Fundamentals of Basement Repair and Improvement: Introduction

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A home’s basement walls and floor act like the hull of a ship, supporting the superstructure above but also holding back thousands of pounds of earth and subterranean moisture. Although there is no danger your home will sink, if your basement is taking on water it offers little potential for expanding living space and may not even be a safe place to store things.

After showing how basements are constructed, this section explains how to dry up a wet basement, then goes on to get you started converting it into comfortable living space.


Most basements are constructed of poured concrete or concrete blocks, stone, or occasionally other masonry materials. In the typical example at the right, reinforced concrete footings sup port foundation walls of concrete blocks, and a poured concrete slab forms the basement floor. Expansion joints around the slab’s perimeter are made of asphalt, rubber, or other soft material that flexes as the floor expands and contracts.

Under the slab, compacted sand or gravel fill absorbs groundwater that might otherwise rise and crack the slab. A plastic vapor-retarding barrier helps prevent condensation from building up on the floor. Homes in cold-winter climates may have a layer of rigid board insulation under the slab.

Outside, a drain field captures water and diverts it from the foundation to a dry well or a downgrade area. It consists of coarse gravel, a fabric filter that prevents clogging, and perforated drain pipe that carries the water away.

MASONRY BASEMENTS are typically made of concrete blocks set in mortar. A footing supports the walls and floor, as well as the weight of the entire house above. A drain field around the perimeter captures water that could undermine the foundation. Vapor-retarding barrier; Rigid Insulation; Damp-proofing compound; Expansion joint

Asphalt-based damp-proofing compound seals the exteriors of basement walls. As with floors, some basement walls are insulated, others are not. With exterior insulation, rigid panels with a protective coating are glued to the foundation walls.

At the top of a basement wall, anchor bolts are embedded in concrete poured into cavities in the upper courses of block. These secure the sill that supports the floor and wail framing above.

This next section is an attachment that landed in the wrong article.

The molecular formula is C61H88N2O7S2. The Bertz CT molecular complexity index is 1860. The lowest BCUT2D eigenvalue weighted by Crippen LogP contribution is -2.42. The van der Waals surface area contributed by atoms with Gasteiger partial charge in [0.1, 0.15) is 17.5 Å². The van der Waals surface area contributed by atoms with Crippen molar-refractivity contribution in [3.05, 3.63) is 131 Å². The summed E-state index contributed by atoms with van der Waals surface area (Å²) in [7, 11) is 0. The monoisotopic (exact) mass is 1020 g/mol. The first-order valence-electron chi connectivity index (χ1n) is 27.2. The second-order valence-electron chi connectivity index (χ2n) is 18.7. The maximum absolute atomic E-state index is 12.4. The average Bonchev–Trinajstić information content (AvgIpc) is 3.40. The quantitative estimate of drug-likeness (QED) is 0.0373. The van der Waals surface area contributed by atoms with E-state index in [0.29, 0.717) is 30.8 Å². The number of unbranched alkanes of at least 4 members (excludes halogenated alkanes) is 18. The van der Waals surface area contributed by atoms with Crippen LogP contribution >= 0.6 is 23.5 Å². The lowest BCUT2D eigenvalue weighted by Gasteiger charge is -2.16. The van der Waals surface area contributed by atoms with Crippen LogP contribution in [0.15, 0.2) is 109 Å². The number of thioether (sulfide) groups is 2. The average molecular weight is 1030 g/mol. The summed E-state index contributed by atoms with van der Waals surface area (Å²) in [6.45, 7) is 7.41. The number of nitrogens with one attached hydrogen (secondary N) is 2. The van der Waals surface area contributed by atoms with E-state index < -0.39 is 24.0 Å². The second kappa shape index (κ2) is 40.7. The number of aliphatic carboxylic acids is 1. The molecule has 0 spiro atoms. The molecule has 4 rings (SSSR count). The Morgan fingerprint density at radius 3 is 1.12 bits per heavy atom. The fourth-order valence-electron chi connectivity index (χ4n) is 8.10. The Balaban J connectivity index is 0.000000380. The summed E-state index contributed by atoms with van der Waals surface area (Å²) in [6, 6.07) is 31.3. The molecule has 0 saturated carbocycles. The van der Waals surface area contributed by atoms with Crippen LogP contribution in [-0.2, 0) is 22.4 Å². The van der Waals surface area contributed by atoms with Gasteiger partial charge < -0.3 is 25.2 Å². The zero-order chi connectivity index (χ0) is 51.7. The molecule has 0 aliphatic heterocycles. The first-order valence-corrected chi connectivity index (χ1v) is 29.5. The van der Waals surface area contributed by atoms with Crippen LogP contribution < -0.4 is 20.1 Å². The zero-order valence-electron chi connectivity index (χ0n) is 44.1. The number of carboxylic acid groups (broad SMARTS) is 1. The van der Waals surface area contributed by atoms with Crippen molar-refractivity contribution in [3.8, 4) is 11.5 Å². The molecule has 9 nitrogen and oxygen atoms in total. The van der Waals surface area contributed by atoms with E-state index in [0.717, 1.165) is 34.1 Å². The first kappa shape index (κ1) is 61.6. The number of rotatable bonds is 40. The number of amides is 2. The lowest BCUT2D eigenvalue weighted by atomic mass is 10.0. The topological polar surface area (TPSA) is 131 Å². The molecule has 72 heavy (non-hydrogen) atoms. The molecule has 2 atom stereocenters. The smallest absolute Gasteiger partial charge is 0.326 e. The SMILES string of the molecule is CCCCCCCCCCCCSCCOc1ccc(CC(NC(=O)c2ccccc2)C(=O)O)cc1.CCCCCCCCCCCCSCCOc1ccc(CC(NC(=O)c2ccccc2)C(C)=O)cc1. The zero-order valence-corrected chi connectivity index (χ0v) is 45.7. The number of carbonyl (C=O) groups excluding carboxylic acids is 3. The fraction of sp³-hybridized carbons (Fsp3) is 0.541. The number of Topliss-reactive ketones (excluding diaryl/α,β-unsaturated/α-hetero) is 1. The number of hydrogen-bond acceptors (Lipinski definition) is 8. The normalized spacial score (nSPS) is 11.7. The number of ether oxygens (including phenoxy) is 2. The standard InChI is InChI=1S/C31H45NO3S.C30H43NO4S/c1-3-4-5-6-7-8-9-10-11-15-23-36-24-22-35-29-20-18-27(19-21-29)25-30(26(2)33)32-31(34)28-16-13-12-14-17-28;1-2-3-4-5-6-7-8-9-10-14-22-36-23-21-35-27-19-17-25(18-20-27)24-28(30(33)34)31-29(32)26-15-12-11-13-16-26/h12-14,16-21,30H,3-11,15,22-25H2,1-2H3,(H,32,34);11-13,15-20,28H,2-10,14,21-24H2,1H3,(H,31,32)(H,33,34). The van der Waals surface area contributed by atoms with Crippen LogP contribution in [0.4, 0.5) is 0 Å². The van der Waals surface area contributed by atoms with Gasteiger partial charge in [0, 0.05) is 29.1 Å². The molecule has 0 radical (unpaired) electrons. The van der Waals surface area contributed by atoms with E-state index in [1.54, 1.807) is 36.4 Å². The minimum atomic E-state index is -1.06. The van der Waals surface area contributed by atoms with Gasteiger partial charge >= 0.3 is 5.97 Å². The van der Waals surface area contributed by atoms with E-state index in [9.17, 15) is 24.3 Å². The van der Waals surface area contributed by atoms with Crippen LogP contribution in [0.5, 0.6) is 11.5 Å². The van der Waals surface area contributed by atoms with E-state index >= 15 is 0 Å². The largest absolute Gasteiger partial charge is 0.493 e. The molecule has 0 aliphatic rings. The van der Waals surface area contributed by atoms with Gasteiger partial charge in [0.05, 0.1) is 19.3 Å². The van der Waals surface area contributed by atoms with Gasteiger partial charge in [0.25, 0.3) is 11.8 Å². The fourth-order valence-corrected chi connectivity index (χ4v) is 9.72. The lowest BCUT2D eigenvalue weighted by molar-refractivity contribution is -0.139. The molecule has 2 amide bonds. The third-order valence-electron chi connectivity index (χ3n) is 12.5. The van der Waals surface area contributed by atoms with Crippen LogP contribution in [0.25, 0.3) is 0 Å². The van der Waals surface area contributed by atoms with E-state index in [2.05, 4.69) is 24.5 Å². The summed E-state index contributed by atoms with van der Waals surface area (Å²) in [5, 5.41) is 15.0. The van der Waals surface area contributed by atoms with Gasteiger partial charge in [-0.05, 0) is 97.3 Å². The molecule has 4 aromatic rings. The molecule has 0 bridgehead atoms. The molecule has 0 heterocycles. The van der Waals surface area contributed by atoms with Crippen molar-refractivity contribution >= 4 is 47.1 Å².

Poured concrete basements resemble masonry basements except that their walls are made of solid concrete. After stalling footings, the builder constructs forms and fills them with concrete, which is usually reinforced with steel rods called rebars (reinforcing bars). After the concrete has set, the forms are removed, the drain field is installed, and earth is backfilled against the outsides of the foundation walls. A poured concrete foundation usually costs more than masonry block walls. But because there are no mortar joints this type of construction, it's somewhat less prone to developing cracks through which moisture can penetrate.


Basements in a few newer homes are made entirely of pressure-treated wood. After excavating, the builder installs a gravel footing pad, then a pressure-treated lumber footing plate. Walls on top of this plate are framed with 2 x 6-, 8-, or 10-inch pressure-treated studs and sheathed with pressure-treated plywood. A polyethylene membrane protects the outer surface of the plywood. Batt or blanket insulation between the studs keeps the basement warm. Some basements have concrete slab floors; others are framed with pressure-treated wood in much the same way as above-ground floor illustrated below. Wood basements are warmer than those made of masonry or concrete, and because they are flexible enough to ride out minor shifts in the earth, cracking is rarely a problem.

POURED CONCRETE BASEMENTS have the same elements as masonry basements, but their walls are concrete instead of block.

WOOD BASEMENTS are constructed of lumber and plywood that has been pressure-treated to withstand decay from moisture and insect damage.

Fundamentals of Basement Repair and Improvement

  1. Introduction
  2. Diagnosing Basement Problems
  3. Sealing Basement Walls
  4. Installing a Water-Channeling System
  5. Shelling-In a Basement
  6. Installing a Subfloor

Other articles in this series: Complete Step-by-Step Home Repair and Improvement

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Updated: Wednesday, January 5, 2011 4:06